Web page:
What’s in Commercial Pet Food
If you think what goes into hot dogs and bologna is scary, what about the ingredients in canned pet food? Eek. For a while we cooked for my old dogs, and then when we lost the time to do that, we moved on some very fancy all-natural canned food that seriously looked like something a carnivorous human might want to eat–big chunks of recognizable cuts of meat (like whole chicken wings!) and vegetables that somehow manage to retain their shape–with names like Grammy’s Pot Pie and Campfire Trout Feast. The ingredients panel was simple with no questionable components. But when you’re done breaking the bank and need to rely on more mainstream canned food, what should you look for?
In the Rodale book New Choices in Natural Healing for Dogs and Cats, the author Amy Shojai writes about looking at pet food labels. One way to assure quality is to see if the label says that the food has passed feeding trials by the American Association of Feed Control Officials (AAFCO)–this is the organization that regulates the quality of pet food. Even with that on the label though, the food still may be chock-full of chemical additives and preservatives.
Ingredients in pet foods are listed on the label in descending order. Those at the beginning of the list are more plentiful that those towards the end. For cats, choose a food that has meat as the first and second ingredient. Ideally, it should be the same as in dog foods, but meat can be at least two of the top three ingredients.
Shojai asked holistic veterinarian Susan G. Wynn, D.V.M to analyze the ingredients in a popular supermarket pet food. Here is her take:
Ground Yellow Corn
This is a good protein and carbohydrate source, but since most cats and dogs are meat-eaters, I would prefer to see this third or fourth on the list. That is where you will see it on most high-quality food labels, where meat is the first ingredient and reappears within the top three.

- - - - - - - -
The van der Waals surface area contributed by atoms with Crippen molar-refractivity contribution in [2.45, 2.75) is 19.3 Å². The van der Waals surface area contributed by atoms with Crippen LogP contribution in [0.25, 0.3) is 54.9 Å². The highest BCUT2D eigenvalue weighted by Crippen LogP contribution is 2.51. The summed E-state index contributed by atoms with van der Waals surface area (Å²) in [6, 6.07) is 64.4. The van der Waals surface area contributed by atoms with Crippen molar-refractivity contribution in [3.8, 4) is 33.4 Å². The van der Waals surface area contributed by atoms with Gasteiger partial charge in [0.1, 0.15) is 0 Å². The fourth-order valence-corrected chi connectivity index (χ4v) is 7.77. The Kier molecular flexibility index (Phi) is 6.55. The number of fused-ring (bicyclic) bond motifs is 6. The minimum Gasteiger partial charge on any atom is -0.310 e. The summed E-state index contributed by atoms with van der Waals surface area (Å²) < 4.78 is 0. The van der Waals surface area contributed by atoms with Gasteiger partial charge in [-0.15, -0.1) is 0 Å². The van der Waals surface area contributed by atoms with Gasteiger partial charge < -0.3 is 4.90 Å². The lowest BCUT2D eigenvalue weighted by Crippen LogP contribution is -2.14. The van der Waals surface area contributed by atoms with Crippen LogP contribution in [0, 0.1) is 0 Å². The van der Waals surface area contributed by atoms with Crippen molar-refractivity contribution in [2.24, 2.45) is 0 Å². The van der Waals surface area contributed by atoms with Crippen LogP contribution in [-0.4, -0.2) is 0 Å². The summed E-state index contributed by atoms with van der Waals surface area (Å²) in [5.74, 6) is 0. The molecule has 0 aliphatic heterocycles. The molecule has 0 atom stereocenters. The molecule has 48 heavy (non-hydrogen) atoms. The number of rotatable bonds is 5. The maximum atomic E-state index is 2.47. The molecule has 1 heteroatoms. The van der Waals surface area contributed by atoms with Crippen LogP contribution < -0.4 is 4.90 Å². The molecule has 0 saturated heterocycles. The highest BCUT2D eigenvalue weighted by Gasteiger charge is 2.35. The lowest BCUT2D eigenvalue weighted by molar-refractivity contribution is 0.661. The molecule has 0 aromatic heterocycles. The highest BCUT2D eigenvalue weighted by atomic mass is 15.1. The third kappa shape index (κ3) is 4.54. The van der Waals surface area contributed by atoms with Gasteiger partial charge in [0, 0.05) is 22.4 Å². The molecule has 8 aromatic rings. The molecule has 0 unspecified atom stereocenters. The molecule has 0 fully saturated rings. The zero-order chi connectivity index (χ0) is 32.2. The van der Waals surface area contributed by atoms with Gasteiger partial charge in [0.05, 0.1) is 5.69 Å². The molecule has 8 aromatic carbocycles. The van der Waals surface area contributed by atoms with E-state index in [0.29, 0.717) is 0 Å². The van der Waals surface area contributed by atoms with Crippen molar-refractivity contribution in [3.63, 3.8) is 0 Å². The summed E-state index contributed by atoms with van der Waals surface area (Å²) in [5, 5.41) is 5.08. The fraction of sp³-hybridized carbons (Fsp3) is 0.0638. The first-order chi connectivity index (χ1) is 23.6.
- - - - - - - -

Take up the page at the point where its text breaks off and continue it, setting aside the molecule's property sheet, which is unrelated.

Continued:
Even the best pet foods lose some of their nutritional value during processing, so manufacturers routinely supplement them with extra vitamins and minerals, such as potassium and vitamin B12. It is a reasonable way to ensure that pets get all the nutrients they need.
Poultry By-Product Meal
This is one of those terms that is hard to interpret. “By-products” could be organ meat, which is nutrient-rich. But they could also be necks and feet, which are fairly indigestible. Natural foods would probably use the highly digestible and nutritious whole chicken or chicken meal, which is much better.
At least this is whole lamb and not byproducts. Meal is essentially dehydrated meat and organs and is a good source of protein and other nutrients. But if this were first on the label instead of third, it would be a sign that this food contains more meat, which is better for our carnivorous pets.
This is an artificial preservative, which is probably not safe to eat every day. Artificial preservatives aren’t necessary if the food sits on the shelf less than two months. Most natural brands use safer natural preservatives like rosemary extracts, vitamin C (ascorbic acid), or vitamin E (natural mixed tocopherols).
Digest Poultry By-Products
This is fairly meaningless, and you probably won’t find it in natural foods. It is actually unidentified meat parts and fat that have been sprayed onto kibble to give it flavor. Given its location on the label, it probably doesn’t contribute much in the way of nutrition. If it were higher up, I would be worried since by-products sometimes aren’t the best source of nutrients.
Healthy pets aren’t as sensitive as people to the effects of salt, so it is really not a problem. On the other hand, it doesn’t add anything useful beyond taste.
This is a metallic-tasting ingredient that is typically used as flavoring in commercial food. When natural-food companies add extra flavoring, they use the real stuff–garlic or other spices.